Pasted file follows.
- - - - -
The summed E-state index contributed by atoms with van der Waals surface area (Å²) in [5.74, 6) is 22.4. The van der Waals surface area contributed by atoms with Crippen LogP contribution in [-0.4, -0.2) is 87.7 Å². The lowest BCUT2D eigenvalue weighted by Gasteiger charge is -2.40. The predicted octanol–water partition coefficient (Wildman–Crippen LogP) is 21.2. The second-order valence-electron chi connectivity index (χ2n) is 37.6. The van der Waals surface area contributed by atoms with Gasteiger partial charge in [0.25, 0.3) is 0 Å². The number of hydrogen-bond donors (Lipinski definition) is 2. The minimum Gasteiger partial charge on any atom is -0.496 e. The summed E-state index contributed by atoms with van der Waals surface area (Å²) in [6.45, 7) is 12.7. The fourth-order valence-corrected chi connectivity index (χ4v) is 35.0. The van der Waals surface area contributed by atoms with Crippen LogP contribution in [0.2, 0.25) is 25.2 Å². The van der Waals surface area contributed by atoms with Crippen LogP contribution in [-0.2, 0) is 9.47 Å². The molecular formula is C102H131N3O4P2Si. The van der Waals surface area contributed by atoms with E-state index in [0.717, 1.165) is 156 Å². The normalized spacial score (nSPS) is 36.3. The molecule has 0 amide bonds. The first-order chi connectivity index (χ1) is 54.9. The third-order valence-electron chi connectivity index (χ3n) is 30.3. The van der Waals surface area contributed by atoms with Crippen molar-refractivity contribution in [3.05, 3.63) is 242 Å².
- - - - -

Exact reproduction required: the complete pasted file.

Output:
The summed E-state index contributed by atoms with van der Waals surface area (Å²) in [5.74, 6) is 22.4. The van der Waals surface area contributed by atoms with Crippen LogP contribution in [-0.4, -0.2) is 87.7 Å². The lowest BCUT2D eigenvalue weighted by Gasteiger charge is -2.40. The predicted octanol–water partition coefficient (Wildman–Crippen LogP) is 21.2. The second-order valence-electron chi connectivity index (χ2n) is 37.6. The van der Waals surface area contributed by atoms with Gasteiger partial charge in [0.25, 0.3) is 0 Å². The number of hydrogen-bond donors (Lipinski definition) is 2. The minimum Gasteiger partial charge on any atom is -0.496 e. The summed E-state index contributed by atoms with van der Waals surface area (Å²) in [6.45, 7) is 12.7. The fourth-order valence-corrected chi connectivity index (χ4v) is 35.0. The van der Waals surface area contributed by atoms with Crippen LogP contribution in [0.2, 0.25) is 25.2 Å². The van der Waals surface area contributed by atoms with Crippen LogP contribution in [-0.2, 0) is 9.47 Å². The molecular formula is C102H131N3O4P2Si. The van der Waals surface area contributed by atoms with E-state index in [0.717, 1.165) is 156 Å². The normalized spacial score (nSPS) is 36.3. The molecule has 0 amide bonds. The first-order chi connectivity index (χ1) is 54.9. The third-order valence-electron chi connectivity index (χ3n) is 30.3. The van der Waals surface area contributed by atoms with Crippen molar-refractivity contribution in [3.05, 3.63) is 242 Å².